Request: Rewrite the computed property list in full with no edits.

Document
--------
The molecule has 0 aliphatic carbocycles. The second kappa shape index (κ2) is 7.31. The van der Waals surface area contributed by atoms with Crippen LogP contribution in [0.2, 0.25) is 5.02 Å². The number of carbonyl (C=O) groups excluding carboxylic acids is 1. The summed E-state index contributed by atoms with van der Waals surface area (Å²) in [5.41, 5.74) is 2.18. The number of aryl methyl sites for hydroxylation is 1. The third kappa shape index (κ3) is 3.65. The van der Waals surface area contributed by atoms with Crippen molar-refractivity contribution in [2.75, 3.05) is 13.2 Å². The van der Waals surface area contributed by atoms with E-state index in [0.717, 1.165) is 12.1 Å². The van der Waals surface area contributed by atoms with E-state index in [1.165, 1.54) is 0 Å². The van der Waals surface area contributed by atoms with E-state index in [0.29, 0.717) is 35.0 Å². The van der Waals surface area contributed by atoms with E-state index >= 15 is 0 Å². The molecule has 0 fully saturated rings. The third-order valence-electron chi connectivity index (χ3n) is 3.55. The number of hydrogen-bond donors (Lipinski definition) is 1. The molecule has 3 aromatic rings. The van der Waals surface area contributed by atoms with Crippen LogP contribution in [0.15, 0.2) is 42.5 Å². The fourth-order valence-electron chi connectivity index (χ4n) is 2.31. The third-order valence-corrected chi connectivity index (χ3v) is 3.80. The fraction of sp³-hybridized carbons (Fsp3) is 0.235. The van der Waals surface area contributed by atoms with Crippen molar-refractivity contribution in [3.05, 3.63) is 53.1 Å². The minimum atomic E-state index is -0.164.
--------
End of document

The molecule has 0 aliphatic carbocycles. The second kappa shape index (κ2) is 7.31. The van der Waals surface area contributed by atoms with Crippen LogP contribution in [0.2, 0.25) is 5.02 Å². The number of carbonyl (C=O) groups excluding carboxylic acids is 1. The summed E-state index contributed by atoms with van der Waals surface area (Å²) in [5.41, 5.74) is 2.18. The number of aryl methyl sites for hydroxylation is 1. The third kappa shape index (κ3) is 3.65. The van der Waals surface area contributed by atoms with Crippen molar-refractivity contribution in [2.75, 3.05) is 13.2 Å². The van der Waals surface area contributed by atoms with E-state index in [0.717, 1.165) is 12.1 Å². The van der Waals surface area contributed by atoms with E-state index in [1.165, 1.54) is 0 Å². The van der Waals surface area contributed by atoms with E-state index in [0.29, 0.717) is 35.0 Å². The van der Waals surface area contributed by atoms with E-state index >= 15 is 0 Å². The molecule has 0 fully saturated rings. The third-order valence-electron chi connectivity index (χ3n) is 3.55. The number of hydrogen-bond donors (Lipinski definition) is 1. The molecule has 3 aromatic rings. The van der Waals surface area contributed by atoms with Crippen LogP contribution in [0.15, 0.2) is 42.5 Å². The fourth-order valence-electron chi connectivity index (χ4n) is 2.31. The third-order valence-corrected chi connectivity index (χ3v) is 3.80. The fraction of sp³-hybridized carbons (Fsp3) is 0.235. The van der Waals surface area contributed by atoms with Crippen molar-refractivity contribution in [3.05, 3.63) is 53.1 Å². The minimum atomic E-state index is -0.164.